Corruption remains a major hindrance to Nigeria’s development, despite efforts made by successive regimes to combat it. In the absence of institutionalised anti-corruption agencies (ACAs) during military rule, military decrees were used in the fight against corruption. The return to civil rule in Nigeria in 1999 represented a new chapter, with Acts passed via the National Assembly to establish ACAs as part of a broader international development agenda. The global campaign against corruption gave further impetus to the institutionalisation of ACAs in Nigeria, through anti-corruption conventions and protocols such as the United Nations Convention Against Corruption (UNCAC) in 2005 (UN, 2005), and the African Union Convention on Preventing and Combating Corruption (AUCPCC) in 2006 (AU, 2006).
Upon assumption of office in 1999, President Olusegun Obasanjo committed to combat corruption in line with international standards. His administration established the Independent Corrupt Practices and Other Related Offences Commission (ICPC) in 2000 and subsequently the Economic and Financial Crimes Commission (EFCC) in 2004. The latter has recorded some progress – for example, between 2003 and 2007, the EFCC secured 270 convictions including the successful prosecution and conviction of a former governor in Nigeria. Financial assets were also recovered, including around 207 trillion Nigerian Naira (NGN) (US$505 million) looted by General Sani Abacha (Okonjo-Iweala, 2012).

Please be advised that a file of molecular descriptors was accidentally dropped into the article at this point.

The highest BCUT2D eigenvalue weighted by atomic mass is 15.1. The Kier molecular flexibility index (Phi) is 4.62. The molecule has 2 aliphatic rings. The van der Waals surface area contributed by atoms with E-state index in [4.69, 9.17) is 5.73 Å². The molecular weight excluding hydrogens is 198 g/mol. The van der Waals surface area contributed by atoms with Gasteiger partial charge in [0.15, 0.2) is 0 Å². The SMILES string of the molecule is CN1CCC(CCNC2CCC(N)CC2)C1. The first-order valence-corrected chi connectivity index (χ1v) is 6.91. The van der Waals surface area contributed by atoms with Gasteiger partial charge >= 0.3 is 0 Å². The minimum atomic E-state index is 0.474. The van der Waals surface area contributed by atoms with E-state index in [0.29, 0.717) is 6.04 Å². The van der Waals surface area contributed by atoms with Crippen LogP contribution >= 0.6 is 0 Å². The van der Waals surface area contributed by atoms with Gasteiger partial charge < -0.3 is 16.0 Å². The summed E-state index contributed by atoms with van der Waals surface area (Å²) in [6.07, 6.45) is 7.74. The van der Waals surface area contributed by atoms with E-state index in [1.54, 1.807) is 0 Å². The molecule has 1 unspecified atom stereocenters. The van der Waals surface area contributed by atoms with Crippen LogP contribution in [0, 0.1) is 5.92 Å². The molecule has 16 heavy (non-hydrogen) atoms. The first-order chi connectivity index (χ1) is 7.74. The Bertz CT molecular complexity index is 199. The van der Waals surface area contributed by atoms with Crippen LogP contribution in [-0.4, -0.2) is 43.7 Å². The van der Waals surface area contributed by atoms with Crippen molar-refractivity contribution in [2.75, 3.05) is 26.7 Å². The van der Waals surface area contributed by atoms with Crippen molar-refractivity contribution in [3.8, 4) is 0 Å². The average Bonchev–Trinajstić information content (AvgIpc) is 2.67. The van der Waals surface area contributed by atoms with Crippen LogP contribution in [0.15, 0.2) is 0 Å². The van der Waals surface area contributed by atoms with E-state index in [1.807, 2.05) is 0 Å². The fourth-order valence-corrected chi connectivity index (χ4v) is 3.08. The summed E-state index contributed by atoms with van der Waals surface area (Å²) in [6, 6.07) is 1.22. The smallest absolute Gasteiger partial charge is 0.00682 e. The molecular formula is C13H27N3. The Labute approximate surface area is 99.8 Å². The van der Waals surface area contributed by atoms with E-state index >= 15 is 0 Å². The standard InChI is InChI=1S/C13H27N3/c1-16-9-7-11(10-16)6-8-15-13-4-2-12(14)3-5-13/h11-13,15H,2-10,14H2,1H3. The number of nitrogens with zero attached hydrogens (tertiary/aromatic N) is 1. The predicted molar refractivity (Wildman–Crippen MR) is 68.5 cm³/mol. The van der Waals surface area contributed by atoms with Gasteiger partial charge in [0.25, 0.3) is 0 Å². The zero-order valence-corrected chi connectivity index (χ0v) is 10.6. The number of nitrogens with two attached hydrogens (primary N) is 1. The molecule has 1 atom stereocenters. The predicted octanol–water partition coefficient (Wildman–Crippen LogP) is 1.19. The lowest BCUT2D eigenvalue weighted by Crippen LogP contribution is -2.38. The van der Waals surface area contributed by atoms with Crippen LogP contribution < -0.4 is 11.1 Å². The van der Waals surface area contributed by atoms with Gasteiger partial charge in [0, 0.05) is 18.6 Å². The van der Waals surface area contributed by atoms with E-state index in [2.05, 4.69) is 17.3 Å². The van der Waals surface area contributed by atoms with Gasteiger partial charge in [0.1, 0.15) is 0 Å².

Despite pockets of progress, however, the anti-corruption crusade in Nigeria is beset with various obstacles – not least structural challenges that stem from the overlapping functions of various ACAs, which undermines their effectiveness and efficacy. Against this backdrop, this paper examines the overlap between the ICPC and the EFCC in particular.